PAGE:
Wednesday, 15 February 2012

Zimbabwe’s "Unemployed and Poverty Occupied 80%."

Zimbabwe’s "Unemployed and Poverty Occupied 80%."
By Takura Zhangazha.*

Zimbabwe’s national economy is increasingly becoming a very complicated arena, particularly for those that are in government and influential  positions in the business sectors. It has many  twists and turns that mainly derive from the inclusive government ‘s holistic economic policy as defined by the ministries of finance, economic development, trade and commerce, and other institutions such as the Reserve Bank and state owned development/economic investment corporations.

The mantra of those that head either the relevant ministries or institutions is that the economy is ‘work in progress’. This is particularly so if they are not arguing about which political party in the inclusive government initiated the current multi-currency monetary policy or blaming each other for the economic sanctions that remain in place for Zimbabwean individuals and selected corporations.

There is however a component of the national economy that they rarely argue about loudly or acrimoniously. This is the component of Zimbabwe’s  rate of unemployed(and poverty occupied) 80%. This is not to say the issue of unemployment is not mentioned in policy documents or by policy makers. Indeed the last time it was mentioned was in the 2012 national budget that was presented before parliament in November 2011.

In it, the government, through the Ministry of Finance, proposed that there shall be at least three funds that will be set up by government to ostensibly tackle unemployment. These are given as the youth fund, a jobs fund and a small to medium enterprises fund. It is yet to be announced whether the millions allocated to the three funds have been disbursed from treasury but that is not the crux of the matter.

The key issue has been the politicized narrative around these funds as if every unemployed citizen of Zimbabwe is a member of  a political party or is generally  expected to mollycoddle one of the three parties in the inclusive government. The attendant culture to such  politicised processes inevitably becomes one of partisan political patronage as well as the unsustainable  ‘feeding at the trough’ of the few.

And this also means the 'unemployed 80%' are not going to disappear. They will remain without jobs throughout the lifespan of the inclusive government and beyond because they are continually sidelined to the periphery by those with power, access to power as well as access to resources, however acquired.

It is however necessary to explain the nature of the unemployed and therefore poverty occupied sections of Zimbabwe’s population. They are unemployed because they do not have formal jobs. Where they are in the informal sector as it is referred to, they remain at the mercy of those with political power and influence in order to remain in business. As a result, the same 1 in 8 unemployed become ‘occupied’ by a vicious cycle of political patronage, a politicized informal economy and an unsustainable social process of living from hand to mouth, even if on every other day, the hand has nothing to forward to the mouth.  The consequences of this sort of occupation has been the emergent decadence of Zimbabwe social and democratic societal fabric to the extent that it is no longer democratic values that count. Instead it becomes how close an individual is connected to a particular powerful politician or political party.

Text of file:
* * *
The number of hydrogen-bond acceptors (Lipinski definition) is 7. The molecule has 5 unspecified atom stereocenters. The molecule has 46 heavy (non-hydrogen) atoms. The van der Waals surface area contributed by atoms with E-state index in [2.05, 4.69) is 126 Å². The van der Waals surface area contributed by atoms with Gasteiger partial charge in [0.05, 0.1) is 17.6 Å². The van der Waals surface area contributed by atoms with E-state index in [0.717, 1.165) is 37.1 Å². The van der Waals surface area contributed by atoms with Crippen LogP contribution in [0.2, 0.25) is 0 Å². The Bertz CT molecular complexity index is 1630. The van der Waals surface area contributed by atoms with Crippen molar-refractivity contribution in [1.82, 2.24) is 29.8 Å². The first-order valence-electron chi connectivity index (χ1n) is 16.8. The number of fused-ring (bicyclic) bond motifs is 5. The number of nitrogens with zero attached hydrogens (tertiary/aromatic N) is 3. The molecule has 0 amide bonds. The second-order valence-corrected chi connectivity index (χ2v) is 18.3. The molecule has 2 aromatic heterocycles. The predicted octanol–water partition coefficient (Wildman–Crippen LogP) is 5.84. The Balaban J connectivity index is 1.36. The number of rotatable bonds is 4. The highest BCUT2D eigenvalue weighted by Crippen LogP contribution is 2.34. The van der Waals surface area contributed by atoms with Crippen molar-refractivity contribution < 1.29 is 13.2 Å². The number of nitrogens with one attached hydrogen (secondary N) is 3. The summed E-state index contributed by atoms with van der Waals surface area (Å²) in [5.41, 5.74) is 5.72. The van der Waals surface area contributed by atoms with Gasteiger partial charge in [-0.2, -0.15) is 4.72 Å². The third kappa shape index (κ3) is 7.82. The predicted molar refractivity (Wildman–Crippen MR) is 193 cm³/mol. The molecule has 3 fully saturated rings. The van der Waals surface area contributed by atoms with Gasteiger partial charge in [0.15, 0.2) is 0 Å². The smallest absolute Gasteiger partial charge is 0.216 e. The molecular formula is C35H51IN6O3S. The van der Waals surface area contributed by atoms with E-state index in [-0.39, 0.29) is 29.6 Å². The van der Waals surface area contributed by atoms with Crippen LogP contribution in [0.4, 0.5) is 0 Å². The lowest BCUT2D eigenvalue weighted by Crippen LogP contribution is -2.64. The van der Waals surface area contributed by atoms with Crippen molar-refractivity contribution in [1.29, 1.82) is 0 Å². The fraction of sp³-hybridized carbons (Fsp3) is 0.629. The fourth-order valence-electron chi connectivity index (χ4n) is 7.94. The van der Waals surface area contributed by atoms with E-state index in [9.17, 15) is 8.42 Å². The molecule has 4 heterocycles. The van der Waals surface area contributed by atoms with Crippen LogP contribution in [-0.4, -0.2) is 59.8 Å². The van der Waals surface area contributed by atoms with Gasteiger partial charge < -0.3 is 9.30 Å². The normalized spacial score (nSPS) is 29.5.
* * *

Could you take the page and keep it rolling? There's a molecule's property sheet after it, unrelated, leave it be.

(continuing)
This is even more problematic in the sense that it is Zimbabwe’s younger generation that is most affected and is beginning to lose hope as to their lives ever getting better.  In a number of instances, young Zimbabweans upon leaving school or tertiary level training have been unable to find decent jobs, decent housing and access to basic health care.  Some have resorted, whether with degrees or not, to cross border trading (which the government seems intent on reducing without providing a viable alternative).

Others have taken to making it a life priority to leave the country of their birth while others have resorted to commercial sex work and general crime as a way of making ends meet.  Those that consider themselves lucky normally find themselves embedded to one political party or the other in order to get access to a gold-panning or diamond  field (only to be chased away after an election) or to become a part of the very politicized policy of economic indigenization. The latter policy which is already showing signs of being not so much about new found entrepreneurship among indigenous Zimbabweans but more about who gets what government tender or contract/account.

As it is, Zimbabwe has its own unemployed 80% which is also occupied by poverty, state and political party patronage, as well as a lack of a clear sign of hope on the horizon. Whether they will decide to follow the route of the 99% in the north who formed, for example, the Occupy Wall Street  Movement (OWS) is yet to be seen. But that they will at some point begin to make specific political noises of disgruntlement is a given, unless the inclusive government demonstrates a new found and democratic seriousness at addressing their plight. 
*Takura Zhangazha writes here in his personal capacity. (please attribute if you use this article)